Cyber Security Responses to Growing Exposure From IoT Connected Medical Devices
An Interview with Xu Zou, CEO of cyber security firm ZingBox
1 in 3 Americans were victims of healthcare data breaches in 2015, according to Bitglass’ report, as part of an 80 percent increase in hacks last year. As that number continues to grow, healthcare organizations are focusing on mitigating the issue. The Pulse spoke with Xu Zou, a veteran of the networking and security industry, to hear firsthand about the challenges facing healthcare providers and how his company, ZingBox, is pioneering medical device security.
The Pulse: What are the greatest cybersecurity threats in healthcare and what should executives be most concerned with? How should people prioritize identity management, records management and ransomware?
Zou: Those three are all definitely top concerns with healthcare customers. On top of that, the medical device security is critical. We see more hospitals and many insurance companies paying attention to medical device security for a couple of reasons:
- More medical devices are now directly connected to the EHR system, or in other words are directly connected to the existing IT infrastructure inside of the hospital, which means they have access to the full set of information within a hospital.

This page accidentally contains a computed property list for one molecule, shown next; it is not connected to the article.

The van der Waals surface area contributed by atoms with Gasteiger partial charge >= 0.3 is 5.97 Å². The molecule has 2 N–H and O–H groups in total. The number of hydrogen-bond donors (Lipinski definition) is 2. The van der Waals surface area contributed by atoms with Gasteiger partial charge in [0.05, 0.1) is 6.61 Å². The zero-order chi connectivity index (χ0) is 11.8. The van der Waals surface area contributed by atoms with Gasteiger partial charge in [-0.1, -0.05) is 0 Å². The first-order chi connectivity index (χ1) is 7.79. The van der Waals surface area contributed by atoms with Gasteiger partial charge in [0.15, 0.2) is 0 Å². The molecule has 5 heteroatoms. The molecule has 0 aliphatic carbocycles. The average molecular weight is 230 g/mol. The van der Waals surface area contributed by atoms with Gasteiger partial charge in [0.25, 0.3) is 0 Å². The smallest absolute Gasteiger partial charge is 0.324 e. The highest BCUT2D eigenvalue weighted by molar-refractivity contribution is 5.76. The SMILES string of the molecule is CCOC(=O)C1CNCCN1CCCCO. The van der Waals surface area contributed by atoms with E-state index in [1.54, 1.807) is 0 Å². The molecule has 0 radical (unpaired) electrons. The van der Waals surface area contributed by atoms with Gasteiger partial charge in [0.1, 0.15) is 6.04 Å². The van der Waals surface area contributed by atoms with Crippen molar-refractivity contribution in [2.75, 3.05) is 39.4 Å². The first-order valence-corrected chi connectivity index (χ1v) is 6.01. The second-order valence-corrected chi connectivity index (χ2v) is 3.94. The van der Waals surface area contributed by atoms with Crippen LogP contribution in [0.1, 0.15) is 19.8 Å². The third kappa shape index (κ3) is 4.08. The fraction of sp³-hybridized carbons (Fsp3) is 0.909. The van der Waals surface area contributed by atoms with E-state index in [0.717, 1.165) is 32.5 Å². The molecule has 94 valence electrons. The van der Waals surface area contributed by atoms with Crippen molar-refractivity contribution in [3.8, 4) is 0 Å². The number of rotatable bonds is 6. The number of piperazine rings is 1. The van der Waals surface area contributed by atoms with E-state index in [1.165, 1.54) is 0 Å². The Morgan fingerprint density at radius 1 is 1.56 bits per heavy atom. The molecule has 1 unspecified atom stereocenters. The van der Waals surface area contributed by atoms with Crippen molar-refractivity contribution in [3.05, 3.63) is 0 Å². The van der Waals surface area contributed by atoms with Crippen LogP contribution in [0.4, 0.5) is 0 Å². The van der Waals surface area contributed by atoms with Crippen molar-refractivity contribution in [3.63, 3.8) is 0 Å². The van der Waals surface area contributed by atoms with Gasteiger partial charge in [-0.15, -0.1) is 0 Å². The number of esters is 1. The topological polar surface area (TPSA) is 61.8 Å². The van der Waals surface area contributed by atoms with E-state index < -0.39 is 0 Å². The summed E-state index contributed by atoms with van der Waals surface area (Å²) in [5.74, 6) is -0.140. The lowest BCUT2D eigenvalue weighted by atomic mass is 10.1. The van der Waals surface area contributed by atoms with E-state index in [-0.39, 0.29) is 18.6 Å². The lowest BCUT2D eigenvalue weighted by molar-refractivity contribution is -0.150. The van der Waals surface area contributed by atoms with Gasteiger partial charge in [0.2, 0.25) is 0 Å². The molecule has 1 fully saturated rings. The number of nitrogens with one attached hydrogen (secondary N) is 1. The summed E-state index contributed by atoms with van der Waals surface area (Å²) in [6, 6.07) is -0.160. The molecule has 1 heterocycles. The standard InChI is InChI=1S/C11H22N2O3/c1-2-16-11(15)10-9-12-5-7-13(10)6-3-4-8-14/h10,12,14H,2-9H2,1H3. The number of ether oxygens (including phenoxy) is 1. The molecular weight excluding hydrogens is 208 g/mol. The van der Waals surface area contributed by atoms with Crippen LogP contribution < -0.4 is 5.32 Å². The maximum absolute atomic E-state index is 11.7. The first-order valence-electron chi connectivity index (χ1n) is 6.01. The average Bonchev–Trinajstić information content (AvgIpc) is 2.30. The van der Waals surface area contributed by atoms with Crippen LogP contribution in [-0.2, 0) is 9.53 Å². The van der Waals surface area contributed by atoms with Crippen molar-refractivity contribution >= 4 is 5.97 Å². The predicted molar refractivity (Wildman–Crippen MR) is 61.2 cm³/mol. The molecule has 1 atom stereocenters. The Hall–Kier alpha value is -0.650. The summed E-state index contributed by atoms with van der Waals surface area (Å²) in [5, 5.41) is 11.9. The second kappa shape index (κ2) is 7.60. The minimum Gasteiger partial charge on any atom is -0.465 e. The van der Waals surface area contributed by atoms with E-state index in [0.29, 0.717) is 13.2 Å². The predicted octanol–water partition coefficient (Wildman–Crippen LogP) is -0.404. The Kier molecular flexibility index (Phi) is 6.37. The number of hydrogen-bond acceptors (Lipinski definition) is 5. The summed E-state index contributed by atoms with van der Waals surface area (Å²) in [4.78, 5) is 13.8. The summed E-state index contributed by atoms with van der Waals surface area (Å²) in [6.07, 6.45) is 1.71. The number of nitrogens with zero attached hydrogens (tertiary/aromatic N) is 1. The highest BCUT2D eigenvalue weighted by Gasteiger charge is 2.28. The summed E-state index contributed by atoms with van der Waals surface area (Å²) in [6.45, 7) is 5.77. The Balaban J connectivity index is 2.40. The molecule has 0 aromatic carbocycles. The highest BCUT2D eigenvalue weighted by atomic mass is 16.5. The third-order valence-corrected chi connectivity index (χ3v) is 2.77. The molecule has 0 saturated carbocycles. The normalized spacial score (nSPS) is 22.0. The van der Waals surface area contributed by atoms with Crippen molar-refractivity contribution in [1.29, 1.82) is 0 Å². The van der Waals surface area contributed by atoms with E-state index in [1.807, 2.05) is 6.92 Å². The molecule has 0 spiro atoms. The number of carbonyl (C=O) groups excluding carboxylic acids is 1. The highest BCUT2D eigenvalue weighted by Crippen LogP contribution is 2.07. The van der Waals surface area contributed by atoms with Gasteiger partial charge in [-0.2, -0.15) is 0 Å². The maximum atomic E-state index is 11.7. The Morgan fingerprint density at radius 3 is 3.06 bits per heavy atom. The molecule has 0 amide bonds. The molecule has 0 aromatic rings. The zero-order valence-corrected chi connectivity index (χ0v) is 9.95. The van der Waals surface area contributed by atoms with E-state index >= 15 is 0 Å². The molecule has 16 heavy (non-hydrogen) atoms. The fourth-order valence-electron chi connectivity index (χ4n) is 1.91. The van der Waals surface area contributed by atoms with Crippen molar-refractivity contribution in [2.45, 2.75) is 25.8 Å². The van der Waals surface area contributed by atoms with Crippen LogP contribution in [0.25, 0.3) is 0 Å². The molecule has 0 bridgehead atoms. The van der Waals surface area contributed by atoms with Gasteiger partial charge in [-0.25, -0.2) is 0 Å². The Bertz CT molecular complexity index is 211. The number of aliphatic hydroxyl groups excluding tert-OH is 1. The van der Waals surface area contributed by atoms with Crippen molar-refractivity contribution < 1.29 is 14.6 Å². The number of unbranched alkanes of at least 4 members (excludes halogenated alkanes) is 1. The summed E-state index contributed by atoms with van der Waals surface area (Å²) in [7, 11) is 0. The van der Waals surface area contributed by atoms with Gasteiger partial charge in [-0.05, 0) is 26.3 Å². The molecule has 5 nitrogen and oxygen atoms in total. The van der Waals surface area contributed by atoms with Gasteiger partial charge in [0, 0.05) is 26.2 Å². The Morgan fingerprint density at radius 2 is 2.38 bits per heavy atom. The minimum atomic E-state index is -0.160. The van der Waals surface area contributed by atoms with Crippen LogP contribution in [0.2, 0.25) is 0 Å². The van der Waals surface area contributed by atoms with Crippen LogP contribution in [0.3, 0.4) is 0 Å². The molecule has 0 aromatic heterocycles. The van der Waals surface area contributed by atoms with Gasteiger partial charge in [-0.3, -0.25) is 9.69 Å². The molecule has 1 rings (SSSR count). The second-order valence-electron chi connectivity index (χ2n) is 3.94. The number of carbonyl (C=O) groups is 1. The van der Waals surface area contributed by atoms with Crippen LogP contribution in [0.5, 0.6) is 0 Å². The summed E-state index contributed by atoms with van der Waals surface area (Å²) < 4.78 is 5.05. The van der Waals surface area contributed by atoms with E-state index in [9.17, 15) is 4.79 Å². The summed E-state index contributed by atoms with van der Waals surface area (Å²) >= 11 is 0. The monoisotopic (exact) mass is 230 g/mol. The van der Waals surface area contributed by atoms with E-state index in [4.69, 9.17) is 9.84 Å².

- As a result, they become low-hanging fruit for hackers because those medical devices, once they go through the FDA process, do not have state of the art security protection embedded. To most people’s surprise, many devices are actually not protected at all, so hackers can basically walk into the hospital through the devices.
- There is concern because not only can hackers steal patient records through connected medical devices, but they can also cause life-threatening damage to patients by manipulating them. Therefore, devices being compromised becomes much more severe than just a laptop, making it one of the top concerns in the industry.
The Pulse: What is the main way that hackers gain access? Do they typically hack an administrative user who would have full access or somebody who is using the devices regularly?